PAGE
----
(4 customer reviews)
Publication Date: Jan. 28, 2021
Categories: Crime and Thrillers, HistoricalISBN: 9781914471018
When Adrian Harcourt, a politician and captain in the army believed dead with his company on the battlefield of Flanders, is sighted looking like he’s been living rough, Harry Lark, a war veteran and journalist, is enlisted by his friend and benefactor Lady Carlise to investigate.
As he becomes drawn further into the case and the deaths mount up, he can see that things don’t add up. Where has Adrian been for so many years? Why can’t he remember parts of his past?
Looking further into Adrian’s previous life, even as his own dark past and addiction to laudanum threatens to overwhelm him, Harry begins to fall for Lady Carlise’s beautiful daughter Freddy, who was also Adrian’s fiancé.
Chasing the leads as they continue to unravel, can Harry solve the mystery behind what really happened to Adrian before it’s too late?
Guy Gardner is a professional jazz pianist, and has played both at home and around Europe in venues such as The National Theatre, Pizza Express Soho, the 02 and The Royal Albert Hall. Having earned his degree in Music at Dartington College of Arts, he went on to gain a PGCE in teaching, which he used to teach in a prison for a time. Currently, he combines his writing with teaching piano in Dorset, where he lives with his wife, two young sons and dog.
Atomic Books (Guest Review) - 03 Feb, 2022
I love historical fiction and crime fiction so this book offered the best of both Worlds. It uses the time period to great effect to create a perfect thriller. The story is set 7 years after the Great War and does justice to the damage the war did to the country and its people. The language is brilliant and one of my favourite lines is ‘The buildings which remain are hollow, no more than playgrounds for the mind.’ The characters are all really well written and Harry the leading man feels very real and likeable as are all the main characters although some it is perhaps more of a case of love to hate.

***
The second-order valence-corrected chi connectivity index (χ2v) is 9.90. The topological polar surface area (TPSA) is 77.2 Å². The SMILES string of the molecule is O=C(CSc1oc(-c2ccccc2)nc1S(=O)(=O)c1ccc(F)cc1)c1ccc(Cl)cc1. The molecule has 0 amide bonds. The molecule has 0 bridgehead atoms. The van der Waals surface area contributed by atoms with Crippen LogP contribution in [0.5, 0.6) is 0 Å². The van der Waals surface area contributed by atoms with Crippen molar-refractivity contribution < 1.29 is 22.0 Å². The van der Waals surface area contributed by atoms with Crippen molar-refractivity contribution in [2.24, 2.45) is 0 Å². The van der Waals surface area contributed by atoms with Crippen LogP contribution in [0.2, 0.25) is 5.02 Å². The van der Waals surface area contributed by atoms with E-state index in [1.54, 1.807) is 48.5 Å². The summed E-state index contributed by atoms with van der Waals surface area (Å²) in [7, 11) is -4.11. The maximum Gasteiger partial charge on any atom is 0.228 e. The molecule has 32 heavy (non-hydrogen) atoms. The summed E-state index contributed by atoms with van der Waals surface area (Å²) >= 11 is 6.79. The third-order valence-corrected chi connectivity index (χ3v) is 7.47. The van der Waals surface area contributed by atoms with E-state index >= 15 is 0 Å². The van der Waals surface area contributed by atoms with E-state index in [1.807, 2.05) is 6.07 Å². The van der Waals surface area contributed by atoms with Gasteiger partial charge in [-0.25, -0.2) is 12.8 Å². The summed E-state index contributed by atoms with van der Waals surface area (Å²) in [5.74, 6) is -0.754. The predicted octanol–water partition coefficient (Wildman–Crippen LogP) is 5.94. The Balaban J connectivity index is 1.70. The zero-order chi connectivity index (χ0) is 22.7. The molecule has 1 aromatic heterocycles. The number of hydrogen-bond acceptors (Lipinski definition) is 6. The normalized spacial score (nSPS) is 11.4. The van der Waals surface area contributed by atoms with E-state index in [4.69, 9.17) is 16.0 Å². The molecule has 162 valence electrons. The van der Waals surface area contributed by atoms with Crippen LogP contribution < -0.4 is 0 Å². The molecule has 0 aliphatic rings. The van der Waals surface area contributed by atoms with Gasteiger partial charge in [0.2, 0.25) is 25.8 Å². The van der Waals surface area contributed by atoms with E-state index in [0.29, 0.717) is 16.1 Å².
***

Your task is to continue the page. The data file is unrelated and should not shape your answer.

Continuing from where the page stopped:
Michaela Syson (Guest Review) - 03 Feb, 2022
I’m always partial to a historical fiction and this one just ticked all the right boxes.
Set between the world wars it’s full of intrigue, mystery and suspense.
I loved the twistyness of this and how just when I thought I knew what had happened they throw in another curve ball.
I loved Adrian. He’s just the kind of hero you need in a killer situation.
Would definitely read more from this author.
Miranda (miranda's bookscape) (Guest Review) - 07 Feb, 2022
I have to start by saying that I thoroughly enjoyed reading this fabulous book!
You are immediately drawn into the story from the very first chapter, with Lady Carlise, having believed she has seen Adrian Harcourt, whilst sitting in Mayfair’s Café Boheme.
You are taken on a journey meeting many different characters such as Bob Clements, Christine Fletcher and Peter Eslarp, whilst also being introduced to some unsavoury types such as Al Ivers and Cedric.
Each chapter you are thrown in another direction as to where the story could be heading, and you are left guessing about why there are murders and attempts on people’s lives, right up to the last few chapters. Who wants them dead and why?
It is an extremely well written book, and I for one, can’t wait to read another of Guy’s novels in the future. A highly enjoyable read, one that I couldn’t wait to finish to know what happens, but also hated to reach the end.
If you love a good old fashioned mystery, with lots of twist and turns, then I highly recommend this wonderful book!
Lynsey (Guest Review) - 27 Feb, 2022
‘The Mirror Game’ is an intriguing historical fiction mystery that also looks at the lastIng affects of war on humanity and individuals. This book falls in my favourite era of history as there is so much social and economic history to explore and unpack, that it always guarantees a good read and that certainly was the case here! I flew through this book and stayed up late into the night to finish it. The social commentary that the author manages to convey in the story has an empathic touch, especially when it comes to the theme of shell shock, or what we would now call it PTSD.
When Lady Carlisle is taking afternoon tea she spots her daughter’s fiance across the room. Nothing strange there but Adrian Harcourt was declared dead in WW1 and it looks as if he has been sleeping on the streets. When he runs out of the tea shop Lady Carlisle is determined to find him and asks her friend and ex-private detective, Harry Lark, to locate him! Whilst using all his contacts he has to ask Freddy, Lady Carlisle’s daughter for her input but he becomes enthralled with her. Surely, this is a recipe for disaster!
I fell slightly in love with Harry - he is just a bumbling idiot at times but there is a core of intelligence and sincerity under his addiction! All the way through the book I was rooting for him, both to overcome his addiction, solve the case and finally to get the girl! The narrative of the book explores many themes but the most prevalent I would say was the issue of shell shock. I felt the individual flashbacks to the trenches and then the nursing home sections were especially done well.
I hope that this is the start of a brand new series as I enjoyed this one immensely!